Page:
The recycling of plastic wraps, bags, and other film packaging grew 34 million pounds, or 3%, in 2015 to reach a minimum of nearly 1.2 billion pounds for the year. This marks the eleventh consecutive year of increases and the highest annual collection of plastic film since the survey began. Plastic film recycling—a category that includes flexible product wraps, bags, and commercial stretch film made primarily from polyethylene—has increased nearly 84% since the first report was issued in 2005.
Released at the Plastics Recycling Conference, the “2015 National Post-Consumer Plastic Bag & Film Recycling Report” also found that film processing in the U.S. and Canada increased 11% for the year, while exports declined by almost 4%.
“We are very pleased that plastic film recycling continues to grow,” says Steve Russell, Vice President of the American Chemistry Council’s Plastics Division. “America’s plastic makers are strong supporters of plastic film recycling, and due to expanding participation in our Wrap Recycling Action Program, or WRAP, we expect to see film recycling continue to rise.”
Plastic film continues to be one of the fastest growing areas of recycling. According to the EPA’s 2014 Advancing Sustainable Materials Management report, the plastic film recycling rate is 15%.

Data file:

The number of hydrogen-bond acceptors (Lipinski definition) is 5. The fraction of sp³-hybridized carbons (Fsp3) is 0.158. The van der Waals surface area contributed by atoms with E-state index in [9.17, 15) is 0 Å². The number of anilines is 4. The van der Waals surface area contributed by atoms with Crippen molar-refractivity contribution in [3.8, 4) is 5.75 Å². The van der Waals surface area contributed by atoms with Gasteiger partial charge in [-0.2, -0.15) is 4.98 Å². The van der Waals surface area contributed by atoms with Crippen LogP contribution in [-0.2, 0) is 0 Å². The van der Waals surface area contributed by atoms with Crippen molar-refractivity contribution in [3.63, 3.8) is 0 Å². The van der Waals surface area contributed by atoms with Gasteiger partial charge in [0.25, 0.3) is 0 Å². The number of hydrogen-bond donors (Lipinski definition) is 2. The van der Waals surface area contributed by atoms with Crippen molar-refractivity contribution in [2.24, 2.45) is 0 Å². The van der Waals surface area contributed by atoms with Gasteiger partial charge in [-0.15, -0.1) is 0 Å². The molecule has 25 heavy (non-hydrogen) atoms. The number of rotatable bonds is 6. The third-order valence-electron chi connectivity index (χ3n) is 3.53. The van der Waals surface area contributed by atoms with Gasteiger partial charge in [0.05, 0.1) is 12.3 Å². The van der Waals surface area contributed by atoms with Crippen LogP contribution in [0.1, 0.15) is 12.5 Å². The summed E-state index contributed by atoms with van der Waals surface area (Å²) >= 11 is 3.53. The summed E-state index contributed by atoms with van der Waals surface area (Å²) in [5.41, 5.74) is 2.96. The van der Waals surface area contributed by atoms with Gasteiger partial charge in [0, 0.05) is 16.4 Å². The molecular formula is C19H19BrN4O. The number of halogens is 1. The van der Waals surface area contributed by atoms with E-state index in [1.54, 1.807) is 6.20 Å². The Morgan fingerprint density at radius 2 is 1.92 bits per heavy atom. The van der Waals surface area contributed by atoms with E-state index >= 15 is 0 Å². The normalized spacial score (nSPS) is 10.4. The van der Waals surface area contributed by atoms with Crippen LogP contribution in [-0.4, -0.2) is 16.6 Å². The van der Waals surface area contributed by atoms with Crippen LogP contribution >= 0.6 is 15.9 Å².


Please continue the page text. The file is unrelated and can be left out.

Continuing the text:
Rigids dip slightly
A separate report found that the post-consumer recycling of non-bottle rigid plastics (rigids) has grown 280% since tracking began in 2007. Rigids recycling generally held strong but dipped by 45 million pounds, or not quite 4%, to a minimum of 1.24 billion pounds in 2015. The “2015 National Post-Consumer Non-Bottle Rigid Recycling Report” also found that about 67% of the rigid plastics collected were recycled in the U.S. or Canada, with the remaining exported overseas.
Factors that contributed to the recent leveling include challenging market conditions for commodities in general, increased competition from virgin plastic materials, and weakened demand in Asia. Higher-quality bales (clean, single resin) fared better than mixed materials as they are less costly to reclaim.
“America’s plastics makers are committed to supporting continued long-term gains in plastics recycling through public policy, infrastructure improvements, and education,” says Russell. “We believe states’ recycling goals and brand-owners’ commitments to use more recycled plastics are helping to create greater stability and demand in the industry.”
The rigid plastics category includes food containers, caps, lids, tubs, and cups; bulky items such as buckets, carts, and lawn furniture; and used commercial scrap such as crates, battery casings, and drums.
As in prior years, polypropylene and high-density polyethylene comprised the two largest resins in this category, representing 41% and 33%, respectively, of total rigid plastics collected.
Both the film and rigids reports were based on an annual survey of reclaimers conducted by More Recycling (formerly Moore Recycling Associates, Inc.).